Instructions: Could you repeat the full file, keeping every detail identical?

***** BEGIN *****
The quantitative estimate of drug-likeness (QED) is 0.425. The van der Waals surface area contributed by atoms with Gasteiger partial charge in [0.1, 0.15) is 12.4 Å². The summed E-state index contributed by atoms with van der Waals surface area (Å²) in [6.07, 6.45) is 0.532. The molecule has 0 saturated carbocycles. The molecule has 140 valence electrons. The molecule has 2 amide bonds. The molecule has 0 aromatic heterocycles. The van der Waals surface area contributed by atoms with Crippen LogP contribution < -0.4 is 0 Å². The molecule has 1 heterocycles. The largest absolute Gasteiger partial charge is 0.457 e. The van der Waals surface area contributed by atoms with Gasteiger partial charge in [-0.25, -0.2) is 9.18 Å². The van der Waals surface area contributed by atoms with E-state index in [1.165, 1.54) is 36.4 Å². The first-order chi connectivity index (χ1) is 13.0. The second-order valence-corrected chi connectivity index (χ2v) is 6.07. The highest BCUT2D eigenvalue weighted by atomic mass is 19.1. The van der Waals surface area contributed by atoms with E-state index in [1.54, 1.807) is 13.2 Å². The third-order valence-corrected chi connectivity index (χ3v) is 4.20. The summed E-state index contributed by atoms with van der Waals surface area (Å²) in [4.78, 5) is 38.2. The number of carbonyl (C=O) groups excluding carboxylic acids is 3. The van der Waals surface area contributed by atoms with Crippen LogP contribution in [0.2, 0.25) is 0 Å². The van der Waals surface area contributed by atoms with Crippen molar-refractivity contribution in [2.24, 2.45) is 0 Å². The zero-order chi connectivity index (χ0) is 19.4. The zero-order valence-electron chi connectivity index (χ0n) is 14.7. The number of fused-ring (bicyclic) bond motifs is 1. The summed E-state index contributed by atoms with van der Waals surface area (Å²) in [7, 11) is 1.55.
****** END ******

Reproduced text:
The quantitative estimate of drug-likeness (QED) is 0.425. The van der Waals surface area contributed by atoms with Gasteiger partial charge in [0.1, 0.15) is 12.4 Å². The summed E-state index contributed by atoms with van der Waals surface area (Å²) in [6.07, 6.45) is 0.532. The molecule has 0 saturated carbocycles. The molecule has 140 valence electrons. The molecule has 2 amide bonds. The molecule has 0 aromatic heterocycles. The van der Waals surface area contributed by atoms with Crippen LogP contribution < -0.4 is 0 Å². The molecule has 1 heterocycles. The largest absolute Gasteiger partial charge is 0.457 e. The van der Waals surface area contributed by atoms with Gasteiger partial charge in [-0.25, -0.2) is 9.18 Å². The van der Waals surface area contributed by atoms with E-state index in [1.165, 1.54) is 36.4 Å². The first-order chi connectivity index (χ1) is 13.0. The second-order valence-corrected chi connectivity index (χ2v) is 6.07. The highest BCUT2D eigenvalue weighted by atomic mass is 19.1. The van der Waals surface area contributed by atoms with E-state index in [1.54, 1.807) is 13.2 Å². The third-order valence-corrected chi connectivity index (χ3v) is 4.20. The summed E-state index contributed by atoms with van der Waals surface area (Å²) in [4.78, 5) is 38.2. The number of carbonyl (C=O) groups excluding carboxylic acids is 3. The van der Waals surface area contributed by atoms with Crippen LogP contribution in [0.2, 0.25) is 0 Å². The van der Waals surface area contributed by atoms with Crippen molar-refractivity contribution in [2.24, 2.45) is 0 Å². The zero-order chi connectivity index (χ0) is 19.4. The zero-order valence-electron chi connectivity index (χ0n) is 14.7. The number of fused-ring (bicyclic) bond motifs is 1. The summed E-state index contributed by atoms with van der Waals surface area (Å²) in [7, 11) is 1.55.